A delegation of Polish business people arrives Abuja today to push for more opportunities with their counterparts in the country. They arrived
Nigeria via Lagos on Sunday and have been exploring opportunities in the country's commercial capital. A meeting with members of the Lagos Chamber of Commerce is scheduled for this morning before they depart for Abuja.
A statement by the Polish embassy in Nigeria indicates that the 11 man delegation led by the President of the Central Poland Chamber of
Commerce-Lodz,Mr Witold Gerlicz includes top representatives of the biggest PVC window sills producers in Europe, the largest IT company listed on the Warsaw Stock Exchange, a pharmaceutical company and the Polish Bank of Entrepreneurship. The team also includes Honorable John Godson, the first member of the Polish Parliament of Nigerian origin.
In Abuja, the Polish delegation will hold a business to business forum at the Abuja Chamber of Commerce, Industry, Mines and Agriculture tomorrow. There will also be a briefing session for the delegation by different Nigerian ministries and agencies on Friday.
This is the second visit by a Polish delegation of business people within this year and signifies a determined push on the Polish side to improve the current trade relation between Nigeria and Poland. Annual Polish exports to Nigeria stand at about 100 million US dollars and Nigerian export to Poland for the same period is in the form of coal cocoa and palm kernel totalling a mere $5 million.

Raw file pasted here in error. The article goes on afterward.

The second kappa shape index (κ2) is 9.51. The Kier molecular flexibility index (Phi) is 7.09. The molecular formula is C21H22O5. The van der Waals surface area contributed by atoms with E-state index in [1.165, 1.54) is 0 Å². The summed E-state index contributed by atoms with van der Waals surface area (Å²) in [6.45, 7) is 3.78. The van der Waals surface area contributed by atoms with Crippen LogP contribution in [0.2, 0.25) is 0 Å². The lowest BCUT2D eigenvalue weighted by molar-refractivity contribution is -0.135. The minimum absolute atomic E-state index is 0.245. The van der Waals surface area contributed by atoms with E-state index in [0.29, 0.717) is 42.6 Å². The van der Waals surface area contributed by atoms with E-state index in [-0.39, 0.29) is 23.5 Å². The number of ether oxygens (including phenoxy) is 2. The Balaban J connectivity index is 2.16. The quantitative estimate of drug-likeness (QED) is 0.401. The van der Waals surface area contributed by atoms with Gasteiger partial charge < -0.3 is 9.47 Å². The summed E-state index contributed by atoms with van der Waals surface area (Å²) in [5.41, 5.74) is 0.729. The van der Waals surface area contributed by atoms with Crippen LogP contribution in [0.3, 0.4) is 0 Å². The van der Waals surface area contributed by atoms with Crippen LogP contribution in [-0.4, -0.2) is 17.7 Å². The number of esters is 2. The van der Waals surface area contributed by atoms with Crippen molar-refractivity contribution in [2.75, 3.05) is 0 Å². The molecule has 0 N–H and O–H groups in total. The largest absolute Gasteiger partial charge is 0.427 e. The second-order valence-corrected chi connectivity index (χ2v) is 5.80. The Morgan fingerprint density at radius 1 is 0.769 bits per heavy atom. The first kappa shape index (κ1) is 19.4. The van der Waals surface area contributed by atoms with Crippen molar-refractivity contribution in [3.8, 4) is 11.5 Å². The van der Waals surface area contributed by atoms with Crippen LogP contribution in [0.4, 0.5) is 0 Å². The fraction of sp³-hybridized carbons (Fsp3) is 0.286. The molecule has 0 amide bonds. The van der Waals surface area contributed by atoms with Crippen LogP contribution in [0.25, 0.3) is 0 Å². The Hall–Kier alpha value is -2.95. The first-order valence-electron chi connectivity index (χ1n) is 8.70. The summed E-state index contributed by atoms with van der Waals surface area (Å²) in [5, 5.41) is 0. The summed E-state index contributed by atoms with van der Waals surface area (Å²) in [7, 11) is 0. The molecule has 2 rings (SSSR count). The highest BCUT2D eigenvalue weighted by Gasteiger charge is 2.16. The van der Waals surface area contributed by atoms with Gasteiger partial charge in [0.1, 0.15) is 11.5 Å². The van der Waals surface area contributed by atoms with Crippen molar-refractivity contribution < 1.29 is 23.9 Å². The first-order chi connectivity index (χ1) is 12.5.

The flurry of activity on the Polish side is expected to peak with a visit by the Polish Prime Minister in April. Just before then, the Polish embassy in Nigeria will organize a trip for some Nigerian business people later this month. The Polish Ambassador in Nigeria Mr Przemyslaw Niesiolowski told Daily Trust that Poland is currently in the position of being the 20th biggest economy in the word, a position that Nigeria aspires to by the year 2020. Mr Niesiolowski went on to say that by virtue of being the 6th largest economy in Europe, his country can contribute to Nigeria's economic growth. Poland derives its energy largely from coal as 95% of its power stations are coal powered.
The central European country has a well developed maritime sector in addition to a strong processed food sector. Already there are plans to establish a Polish inspired maritime institute in Bayelsa state.
Similarly one of the companies that is currently on the delegation to Nigeria, Bakoma, is a major producer of dairy products. It is not only Nigeria that Poland is setting in its sight as there is also a continent wide push called Go Africa that is to be launched in a bid to increase competitiveness of their goods and services all across the African continent.